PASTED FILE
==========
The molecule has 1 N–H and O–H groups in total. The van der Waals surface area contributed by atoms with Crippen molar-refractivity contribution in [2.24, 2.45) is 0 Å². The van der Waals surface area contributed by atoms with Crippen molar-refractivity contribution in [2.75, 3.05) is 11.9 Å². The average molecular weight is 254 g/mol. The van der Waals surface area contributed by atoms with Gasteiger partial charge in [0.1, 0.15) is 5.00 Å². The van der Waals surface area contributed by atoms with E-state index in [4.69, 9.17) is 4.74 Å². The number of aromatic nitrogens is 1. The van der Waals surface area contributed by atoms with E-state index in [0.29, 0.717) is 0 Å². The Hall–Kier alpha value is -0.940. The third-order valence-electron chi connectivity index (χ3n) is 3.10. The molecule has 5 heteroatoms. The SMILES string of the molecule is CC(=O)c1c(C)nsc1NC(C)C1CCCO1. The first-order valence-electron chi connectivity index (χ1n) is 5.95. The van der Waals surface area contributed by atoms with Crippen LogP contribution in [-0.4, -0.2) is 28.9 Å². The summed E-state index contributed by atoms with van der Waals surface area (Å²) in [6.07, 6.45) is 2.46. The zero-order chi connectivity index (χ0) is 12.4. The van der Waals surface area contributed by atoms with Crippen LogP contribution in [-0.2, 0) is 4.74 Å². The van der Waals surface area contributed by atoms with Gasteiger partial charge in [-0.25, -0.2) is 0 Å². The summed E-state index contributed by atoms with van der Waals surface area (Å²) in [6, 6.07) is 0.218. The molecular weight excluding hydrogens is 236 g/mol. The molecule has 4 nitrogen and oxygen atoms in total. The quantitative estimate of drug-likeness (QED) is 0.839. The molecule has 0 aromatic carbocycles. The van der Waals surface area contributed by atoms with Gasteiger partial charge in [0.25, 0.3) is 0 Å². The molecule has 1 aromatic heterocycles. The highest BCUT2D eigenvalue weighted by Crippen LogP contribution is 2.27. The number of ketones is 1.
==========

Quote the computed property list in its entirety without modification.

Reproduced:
The molecule has 1 N–H and O–H groups in total. The van der Waals surface area contributed by atoms with Crippen molar-refractivity contribution in [2.24, 2.45) is 0 Å². The van der Waals surface area contributed by atoms with Crippen molar-refractivity contribution in [2.75, 3.05) is 11.9 Å². The average molecular weight is 254 g/mol. The van der Waals surface area contributed by atoms with Gasteiger partial charge in [0.1, 0.15) is 5.00 Å². The van der Waals surface area contributed by atoms with E-state index in [4.69, 9.17) is 4.74 Å². The number of aromatic nitrogens is 1. The van der Waals surface area contributed by atoms with E-state index in [0.29, 0.717) is 0 Å². The Hall–Kier alpha value is -0.940. The third-order valence-electron chi connectivity index (χ3n) is 3.10. The molecule has 5 heteroatoms. The SMILES string of the molecule is CC(=O)c1c(C)nsc1NC(C)C1CCCO1. The first-order valence-electron chi connectivity index (χ1n) is 5.95. The van der Waals surface area contributed by atoms with Crippen LogP contribution in [-0.4, -0.2) is 28.9 Å². The summed E-state index contributed by atoms with van der Waals surface area (Å²) in [6.07, 6.45) is 2.46. The zero-order chi connectivity index (χ0) is 12.4. The van der Waals surface area contributed by atoms with Crippen LogP contribution in [-0.2, 0) is 4.74 Å². The van der Waals surface area contributed by atoms with Gasteiger partial charge in [-0.25, -0.2) is 0 Å². The summed E-state index contributed by atoms with van der Waals surface area (Å²) in [6, 6.07) is 0.218. The molecular weight excluding hydrogens is 236 g/mol. The molecule has 4 nitrogen and oxygen atoms in total. The quantitative estimate of drug-likeness (QED) is 0.839. The molecule has 0 aromatic carbocycles. The van der Waals surface area contributed by atoms with Gasteiger partial charge in [0.25, 0.3) is 0 Å². The molecule has 1 aromatic heterocycles. The highest BCUT2D eigenvalue weighted by Crippen LogP contribution is 2.27. The number of ketones is 1.